A British Medical Journal study in 2011 concluded: " Patients undergoing surgery in ISTCs were slightly healthier and had less severe conditions than those undergoing surgery in NHS providers. Some outcomes were better in ISTCs, but differences were small compared with the impact ISTCs could have on the provision of elective services.".[12] Their findings supported the idea that separating elective surgical care from emergency services could improve the quality of care.

Providers[edit]

The NHS Plan 2000 originally conceived of opening eight treatment centres by 2005, but by August 2005 at least 25 had been opened, with more being planned. A second Wave of ISTCs was completed in 2009 and those marked the end of the centrally planned centres.[13] It was then for local PCTs to make decisions on how best to work with their local ISTCs after the initial five-year contracts have expired.[14] This list of providers was current in 2006.[15] Some of the centres subsequently changed hands.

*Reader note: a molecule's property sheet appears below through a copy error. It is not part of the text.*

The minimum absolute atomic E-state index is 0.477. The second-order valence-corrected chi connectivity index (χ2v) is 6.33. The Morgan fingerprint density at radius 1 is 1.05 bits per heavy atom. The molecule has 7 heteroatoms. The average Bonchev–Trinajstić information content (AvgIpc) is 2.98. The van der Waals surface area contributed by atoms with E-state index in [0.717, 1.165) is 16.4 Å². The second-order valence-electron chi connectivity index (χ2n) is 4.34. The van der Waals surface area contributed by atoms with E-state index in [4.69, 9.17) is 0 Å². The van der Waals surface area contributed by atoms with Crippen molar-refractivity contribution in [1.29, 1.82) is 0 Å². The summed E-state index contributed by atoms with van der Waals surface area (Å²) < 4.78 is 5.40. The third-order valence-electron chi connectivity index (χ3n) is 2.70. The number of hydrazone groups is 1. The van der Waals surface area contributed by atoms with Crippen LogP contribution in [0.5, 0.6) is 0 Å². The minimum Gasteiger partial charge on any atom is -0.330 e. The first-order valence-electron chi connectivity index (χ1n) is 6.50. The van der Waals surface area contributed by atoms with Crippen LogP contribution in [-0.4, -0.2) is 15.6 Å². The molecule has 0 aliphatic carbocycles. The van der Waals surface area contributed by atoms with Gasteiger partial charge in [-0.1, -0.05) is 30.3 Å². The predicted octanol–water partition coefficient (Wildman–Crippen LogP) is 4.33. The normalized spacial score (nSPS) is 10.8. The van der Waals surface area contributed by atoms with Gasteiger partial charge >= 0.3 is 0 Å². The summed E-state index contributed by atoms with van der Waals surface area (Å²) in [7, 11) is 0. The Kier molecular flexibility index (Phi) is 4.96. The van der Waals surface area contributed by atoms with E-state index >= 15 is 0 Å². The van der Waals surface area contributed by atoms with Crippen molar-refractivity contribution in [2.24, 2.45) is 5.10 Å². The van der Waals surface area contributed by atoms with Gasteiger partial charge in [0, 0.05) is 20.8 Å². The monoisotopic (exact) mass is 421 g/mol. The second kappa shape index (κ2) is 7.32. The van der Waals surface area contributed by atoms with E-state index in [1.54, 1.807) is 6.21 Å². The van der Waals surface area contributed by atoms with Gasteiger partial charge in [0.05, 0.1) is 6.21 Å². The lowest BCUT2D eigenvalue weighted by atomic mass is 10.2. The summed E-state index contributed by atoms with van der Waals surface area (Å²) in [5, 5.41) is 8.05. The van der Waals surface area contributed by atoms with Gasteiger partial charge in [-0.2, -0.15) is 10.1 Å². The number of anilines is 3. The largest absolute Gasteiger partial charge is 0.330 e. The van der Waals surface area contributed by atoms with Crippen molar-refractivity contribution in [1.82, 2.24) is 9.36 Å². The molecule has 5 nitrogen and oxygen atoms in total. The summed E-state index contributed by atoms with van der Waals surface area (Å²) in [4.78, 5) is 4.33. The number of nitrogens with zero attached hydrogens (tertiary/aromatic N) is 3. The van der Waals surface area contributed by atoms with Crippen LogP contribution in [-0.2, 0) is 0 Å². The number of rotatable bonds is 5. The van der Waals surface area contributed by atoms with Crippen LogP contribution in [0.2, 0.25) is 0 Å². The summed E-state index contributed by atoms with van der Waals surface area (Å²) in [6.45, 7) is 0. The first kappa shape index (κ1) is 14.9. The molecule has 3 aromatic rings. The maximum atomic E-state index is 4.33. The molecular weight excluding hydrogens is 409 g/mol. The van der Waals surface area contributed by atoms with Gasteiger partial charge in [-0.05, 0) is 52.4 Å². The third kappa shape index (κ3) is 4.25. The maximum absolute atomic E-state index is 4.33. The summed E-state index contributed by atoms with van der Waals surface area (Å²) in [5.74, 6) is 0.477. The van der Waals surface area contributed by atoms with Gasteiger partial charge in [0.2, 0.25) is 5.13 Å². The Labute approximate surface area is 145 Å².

• Capio Healthcare Limited: Bodmin NHS Treatment Centre, Boston NHS Treatment Centre, Clifton Park NHS Treatment Centre (York), Gainsborough NHS Treatment Centre, Cobalt NHS Treatment Centre (North Tyneside), Blakelands NHS Treatment Centre (Milton Keynes), Banbury NHS Treatment Centre, Ashford NHS Treatment Centre (Surrey)
  • Clinicenta Ltd - owned by Carillion: Hemel Hempstead Hospital. Lister Hospital (Stevenage)
  • Interhealth Canada - Cheshire & Merseyside NHS Treatment Centre (Halton), Kidderminster Independent Sector NHS Treatment Centre